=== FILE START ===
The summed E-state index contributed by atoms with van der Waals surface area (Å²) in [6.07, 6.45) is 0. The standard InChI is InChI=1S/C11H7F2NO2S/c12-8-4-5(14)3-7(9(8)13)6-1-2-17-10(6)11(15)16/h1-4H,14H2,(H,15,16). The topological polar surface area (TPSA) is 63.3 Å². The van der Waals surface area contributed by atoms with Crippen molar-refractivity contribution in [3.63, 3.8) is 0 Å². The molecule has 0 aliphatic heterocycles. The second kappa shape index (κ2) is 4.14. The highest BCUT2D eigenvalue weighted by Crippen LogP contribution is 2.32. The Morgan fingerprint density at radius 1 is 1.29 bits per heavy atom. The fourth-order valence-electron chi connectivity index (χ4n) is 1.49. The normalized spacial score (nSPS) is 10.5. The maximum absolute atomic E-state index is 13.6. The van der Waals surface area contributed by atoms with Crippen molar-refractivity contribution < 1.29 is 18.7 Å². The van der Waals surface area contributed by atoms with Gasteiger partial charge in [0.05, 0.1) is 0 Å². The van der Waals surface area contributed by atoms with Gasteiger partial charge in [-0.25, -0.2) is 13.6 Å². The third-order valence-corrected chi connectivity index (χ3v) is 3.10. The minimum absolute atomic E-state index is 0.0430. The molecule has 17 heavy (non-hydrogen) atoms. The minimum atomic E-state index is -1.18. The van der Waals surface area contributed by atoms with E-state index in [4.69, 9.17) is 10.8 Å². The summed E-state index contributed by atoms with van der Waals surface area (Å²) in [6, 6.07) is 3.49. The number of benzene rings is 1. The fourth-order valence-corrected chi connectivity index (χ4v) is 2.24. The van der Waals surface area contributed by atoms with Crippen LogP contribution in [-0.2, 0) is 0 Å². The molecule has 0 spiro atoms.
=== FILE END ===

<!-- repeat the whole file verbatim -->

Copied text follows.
The summed E-state index contributed by atoms with van der Waals surface area (Å²) in [6.07, 6.45) is 0. The standard InChI is InChI=1S/C11H7F2NO2S/c12-8-4-5(14)3-7(9(8)13)6-1-2-17-10(6)11(15)16/h1-4H,14H2,(H,15,16). The topological polar surface area (TPSA) is 63.3 Å². The van der Waals surface area contributed by atoms with Crippen molar-refractivity contribution in [3.63, 3.8) is 0 Å². The molecule has 0 aliphatic heterocycles. The second kappa shape index (κ2) is 4.14. The highest BCUT2D eigenvalue weighted by Crippen LogP contribution is 2.32. The Morgan fingerprint density at radius 1 is 1.29 bits per heavy atom. The fourth-order valence-electron chi connectivity index (χ4n) is 1.49. The normalized spacial score (nSPS) is 10.5. The maximum absolute atomic E-state index is 13.6. The van der Waals surface area contributed by atoms with Crippen molar-refractivity contribution < 1.29 is 18.7 Å². The van der Waals surface area contributed by atoms with Gasteiger partial charge in [0.05, 0.1) is 0 Å². The van der Waals surface area contributed by atoms with Gasteiger partial charge in [-0.25, -0.2) is 13.6 Å². The third-order valence-corrected chi connectivity index (χ3v) is 3.10. The minimum absolute atomic E-state index is 0.0430. The molecule has 17 heavy (non-hydrogen) atoms. The minimum atomic E-state index is -1.18. The van der Waals surface area contributed by atoms with E-state index in [4.69, 9.17) is 10.8 Å². The summed E-state index contributed by atoms with van der Waals surface area (Å²) in [6, 6.07) is 3.49. The number of benzene rings is 1. The fourth-order valence-corrected chi connectivity index (χ4v) is 2.24. The van der Waals surface area contributed by atoms with Crippen LogP contribution in [-0.2, 0) is 0 Å². The molecule has 0 spiro atoms.